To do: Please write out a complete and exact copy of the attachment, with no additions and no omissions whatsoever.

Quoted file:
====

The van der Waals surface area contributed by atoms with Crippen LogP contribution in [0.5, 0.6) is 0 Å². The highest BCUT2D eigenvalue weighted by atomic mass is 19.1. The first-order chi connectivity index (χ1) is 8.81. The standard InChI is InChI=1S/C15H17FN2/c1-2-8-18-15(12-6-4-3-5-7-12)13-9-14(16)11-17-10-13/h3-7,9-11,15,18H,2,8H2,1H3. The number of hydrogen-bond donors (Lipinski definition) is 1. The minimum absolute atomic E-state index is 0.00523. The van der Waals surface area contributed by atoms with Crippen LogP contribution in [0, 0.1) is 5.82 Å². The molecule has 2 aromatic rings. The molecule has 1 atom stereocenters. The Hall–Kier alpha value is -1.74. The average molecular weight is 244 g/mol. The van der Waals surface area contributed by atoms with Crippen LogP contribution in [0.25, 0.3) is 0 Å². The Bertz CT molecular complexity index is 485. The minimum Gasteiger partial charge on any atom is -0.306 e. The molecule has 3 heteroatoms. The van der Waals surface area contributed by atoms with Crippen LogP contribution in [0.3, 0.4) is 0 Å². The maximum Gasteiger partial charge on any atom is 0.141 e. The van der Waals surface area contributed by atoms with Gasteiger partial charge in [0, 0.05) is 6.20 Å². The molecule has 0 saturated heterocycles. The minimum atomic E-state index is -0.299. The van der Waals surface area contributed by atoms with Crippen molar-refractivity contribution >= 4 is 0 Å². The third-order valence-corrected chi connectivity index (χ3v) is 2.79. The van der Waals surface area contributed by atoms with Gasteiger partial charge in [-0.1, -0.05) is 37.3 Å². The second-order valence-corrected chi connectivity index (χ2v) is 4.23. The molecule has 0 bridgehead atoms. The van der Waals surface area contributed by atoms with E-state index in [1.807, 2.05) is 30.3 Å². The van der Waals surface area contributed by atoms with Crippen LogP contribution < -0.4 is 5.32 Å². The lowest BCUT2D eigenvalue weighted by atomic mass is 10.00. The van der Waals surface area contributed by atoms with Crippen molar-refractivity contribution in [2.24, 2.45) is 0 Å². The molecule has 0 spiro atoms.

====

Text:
The van der Waals surface area contributed by atoms with Crippen LogP contribution in [0.5, 0.6) is 0 Å². The highest BCUT2D eigenvalue weighted by atomic mass is 19.1. The first-order chi connectivity index (χ1) is 8.81. The standard InChI is InChI=1S/C15H17FN2/c1-2-8-18-15(12-6-4-3-5-7-12)13-9-14(16)11-17-10-13/h3-7,9-11,15,18H,2,8H2,1H3. The number of hydrogen-bond donors (Lipinski definition) is 1. The minimum absolute atomic E-state index is 0.00523. The van der Waals surface area contributed by atoms with Crippen LogP contribution in [0, 0.1) is 5.82 Å². The molecule has 2 aromatic rings. The molecule has 1 atom stereocenters. The Hall–Kier alpha value is -1.74. The average molecular weight is 244 g/mol. The van der Waals surface area contributed by atoms with Crippen LogP contribution in [0.25, 0.3) is 0 Å². The Bertz CT molecular complexity index is 485. The minimum Gasteiger partial charge on any atom is -0.306 e. The molecule has 3 heteroatoms. The van der Waals surface area contributed by atoms with Crippen LogP contribution in [0.3, 0.4) is 0 Å². The maximum Gasteiger partial charge on any atom is 0.141 e. The van der Waals surface area contributed by atoms with Gasteiger partial charge in [0, 0.05) is 6.20 Å². The molecule has 0 saturated heterocycles. The minimum atomic E-state index is -0.299. The van der Waals surface area contributed by atoms with Crippen molar-refractivity contribution >= 4 is 0 Å². The third-order valence-corrected chi connectivity index (χ3v) is 2.79. The van der Waals surface area contributed by atoms with Gasteiger partial charge in [-0.1, -0.05) is 37.3 Å². The second-order valence-corrected chi connectivity index (χ2v) is 4.23. The molecule has 0 bridgehead atoms. The van der Waals surface area contributed by atoms with E-state index in [1.807, 2.05) is 30.3 Å². The van der Waals surface area contributed by atoms with Crippen LogP contribution < -0.4 is 5.32 Å². The lowest BCUT2D eigenvalue weighted by atomic mass is 10.00. The van der Waals surface area contributed by atoms with Crippen molar-refractivity contribution in [2.24, 2.45) is 0 Å². The molecule has 0 spiro atoms.